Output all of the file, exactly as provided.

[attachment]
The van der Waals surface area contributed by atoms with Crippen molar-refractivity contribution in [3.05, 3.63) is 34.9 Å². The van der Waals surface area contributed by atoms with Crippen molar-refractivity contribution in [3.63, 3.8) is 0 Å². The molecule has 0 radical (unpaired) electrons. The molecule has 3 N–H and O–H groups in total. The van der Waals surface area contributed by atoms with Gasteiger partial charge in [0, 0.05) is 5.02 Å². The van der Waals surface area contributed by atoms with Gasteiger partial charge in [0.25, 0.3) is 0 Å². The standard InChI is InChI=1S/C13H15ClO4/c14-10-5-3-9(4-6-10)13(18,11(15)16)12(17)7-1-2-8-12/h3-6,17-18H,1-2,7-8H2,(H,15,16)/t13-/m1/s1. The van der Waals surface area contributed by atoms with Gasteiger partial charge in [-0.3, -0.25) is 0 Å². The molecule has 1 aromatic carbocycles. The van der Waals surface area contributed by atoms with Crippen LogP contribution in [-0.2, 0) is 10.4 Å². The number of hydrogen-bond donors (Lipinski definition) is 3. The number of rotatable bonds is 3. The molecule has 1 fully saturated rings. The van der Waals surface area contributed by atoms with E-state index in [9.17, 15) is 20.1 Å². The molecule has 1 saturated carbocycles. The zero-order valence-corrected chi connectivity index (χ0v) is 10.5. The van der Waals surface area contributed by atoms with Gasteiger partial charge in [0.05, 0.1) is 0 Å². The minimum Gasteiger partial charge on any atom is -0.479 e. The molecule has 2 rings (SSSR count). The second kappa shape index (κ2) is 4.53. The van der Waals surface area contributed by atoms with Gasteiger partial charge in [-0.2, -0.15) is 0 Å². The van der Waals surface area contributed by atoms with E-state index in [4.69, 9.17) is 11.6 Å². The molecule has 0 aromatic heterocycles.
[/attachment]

The van der Waals surface area contributed by atoms with Crippen molar-refractivity contribution in [3.05, 3.63) is 34.9 Å². The van der Waals surface area contributed by atoms with Crippen molar-refractivity contribution in [3.63, 3.8) is 0 Å². The molecule has 0 radical (unpaired) electrons. The molecule has 3 N–H and O–H groups in total. The van der Waals surface area contributed by atoms with Gasteiger partial charge in [0, 0.05) is 5.02 Å². The van der Waals surface area contributed by atoms with Gasteiger partial charge in [0.25, 0.3) is 0 Å². The standard InChI is InChI=1S/C13H15ClO4/c14-10-5-3-9(4-6-10)13(18,11(15)16)12(17)7-1-2-8-12/h3-6,17-18H,1-2,7-8H2,(H,15,16)/t13-/m1/s1. The van der Waals surface area contributed by atoms with Gasteiger partial charge in [-0.3, -0.25) is 0 Å². The molecule has 1 aromatic carbocycles. The van der Waals surface area contributed by atoms with Crippen LogP contribution in [-0.2, 0) is 10.4 Å². The number of hydrogen-bond donors (Lipinski definition) is 3. The number of rotatable bonds is 3. The molecule has 1 fully saturated rings. The van der Waals surface area contributed by atoms with E-state index in [9.17, 15) is 20.1 Å². The molecule has 1 saturated carbocycles. The zero-order valence-corrected chi connectivity index (χ0v) is 10.5. The van der Waals surface area contributed by atoms with Gasteiger partial charge in [0.05, 0.1) is 0 Å². The minimum Gasteiger partial charge on any atom is -0.479 e. The molecule has 2 rings (SSSR count). The second kappa shape index (κ2) is 4.53. The van der Waals surface area contributed by atoms with Gasteiger partial charge in [-0.2, -0.15) is 0 Å². The van der Waals surface area contributed by atoms with E-state index in [4.69, 9.17) is 11.6 Å². The molecule has 0 aromatic heterocycles.